means, its effect on Lessie and the baby. Oh, Charlie, Charlie!" His
lower lip was twisted by suppressed emotion. His eyes were filling with
"I am going. That is settled," Charles said, with feeling. "And there is
no time to lose. I'll hurry home and pack a few things. There is a train
for New York at midnight. I can hide there safely enough for a while. I
know the ropes. Good-by, old chap."
William stood up. He clung to his brother's hands for a moment, then put
his arms around him. "Good-by," he gulped. "I hate to let you do it, but
I am a coward - not only a thief, but a weakling and a coward. You must
have money. Wait. I'll - "
"No, no, Billy." The other shook his head. "I sha'n't take a cent from
the bank, under any consideration. You must begin anew as I am going to
begin anew. You will owe to these men every cent you can get till that
debt is paid. Besides, I have a little money and I shall not need much,
for I am going to work for my living. I'll find something to do. It
won't be an indoor job like this, for I am tired of it. I want to use my
body instead of my brain. I want to tramp from place to place in the
open sunlight and free air. I want to be a hobo. I want to put myself
down on the level of the most unfortunate of men. I want to wring the
poison of my past out of me. This chance seems a godsend to me. It will
save Lessie and little Ruth from great sorrow and humiliation, and you
from a desperate act. Life is a short thing, anyway, isn't it, Billy?
Don't ever expect to hear from me again. In addition to the risk, it
will be best for your state of mind. Think of me as dead."
William made a feeble effort to detain him, but he was gone. The banker
heard him softly closing the big front door, and he sank back into his
chair, tingling under a growing sense of vast relief. To be sure, he was
losing his only brother, but he was retaining countless other things. He
told himself that the plan was a marvelous one. Every flagrant act of
his dissipated brother gave color to the implied charge against him,
while his own high standing and the agreement of restitution he was to
make would lift him above all possible suspicion.
Outside, the sky was clear. The stars were coming out. Their light was
pale by contrast to the street-lamps. A cool breeze fanned Charles's hot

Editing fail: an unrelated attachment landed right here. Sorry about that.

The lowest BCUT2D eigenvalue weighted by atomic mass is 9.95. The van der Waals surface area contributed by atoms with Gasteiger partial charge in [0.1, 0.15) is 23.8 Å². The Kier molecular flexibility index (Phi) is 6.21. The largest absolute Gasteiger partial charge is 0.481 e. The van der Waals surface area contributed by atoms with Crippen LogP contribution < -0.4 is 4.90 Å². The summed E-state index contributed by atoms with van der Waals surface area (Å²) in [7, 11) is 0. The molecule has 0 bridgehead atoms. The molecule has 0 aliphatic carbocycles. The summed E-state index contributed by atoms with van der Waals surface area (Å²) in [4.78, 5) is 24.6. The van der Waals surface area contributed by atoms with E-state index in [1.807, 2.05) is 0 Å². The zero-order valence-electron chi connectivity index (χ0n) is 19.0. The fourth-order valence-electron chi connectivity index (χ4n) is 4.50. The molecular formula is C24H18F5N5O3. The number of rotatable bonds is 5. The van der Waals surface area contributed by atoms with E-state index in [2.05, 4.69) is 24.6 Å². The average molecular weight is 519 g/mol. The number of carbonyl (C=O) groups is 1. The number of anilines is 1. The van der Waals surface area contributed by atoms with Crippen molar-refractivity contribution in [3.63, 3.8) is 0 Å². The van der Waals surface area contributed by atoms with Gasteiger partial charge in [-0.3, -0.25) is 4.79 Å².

face as he made his way with a step that was almost buoyant toward the
Common. Some students on one of the walks were singing a college song he
used to love in those gay days which now seemed so far away.
He was passing a little wine-room where he had been fond of going with
certain friends, and almost by habit he paused and faced its lighted
windows. Then he was conscious again of that strange experience which
had immediately followed the tragic revelation his brother had made to
him. He had no desire to drink. He laughed as he turned and strode
onward across the street to the Common. Was there really such a thing as
a new birth in which, under stress of some rare spiritual experience, a
man was completely changed? It might really be so, he told himself, for
nothing like this had ever come to him before. He was happy. Indeed,
something like ecstasy had come upon him; it was in his very veins,
hovering over him like indescribable light. He thought of William's dumb
look of relief, and a joyous sob rose and hung in his throat. It was
pain and yet it was not pain. How wonderfully beautiful the whole world
seemed! There was really nothing out of order. Till a few minutes ago
all was meaningless chaos and tragic despair, and yet now - now - he could
not put it into words. He thought of the action of the club which had
turned him out, and smiled. Why, the officials were merely puppets of
convention, and he had been a naughty child. The police court! How funny
the grave, fat judge looked as he delivered that fatherly lecture and
imposed that fine! Oh, it was all in life, and life was a mosaic of rare
When he reached Beacon Street a night policeman was on the corner.
Charles saluted him and gave him a cigar. "Fine night, fine night!" he
"It is indeed," the man answered.
Charles found the house dark, save for the gas which was turned low in
the hall. He let himself in softly, and ascended the thickly carpeted
stairs to his room. Turning on the electric light, he looked about him.
He must hurry.
"Yes, I'll write a note and leave it here for William," he reflected.
"It will help him explain to-morrow. He need only direct the examiner's
attention to it, and they will understand, or think they understand."
He sat down at a little table, drew some paper toward him, and began to
MY DEAR BROTHER [ran the note], - When you get this I shall be
gone. I need not explain. When the examiners get to the vaults
they will see why I had to leave. I have been going from bad to
worse, as every one knows. I have abused your confidence, love,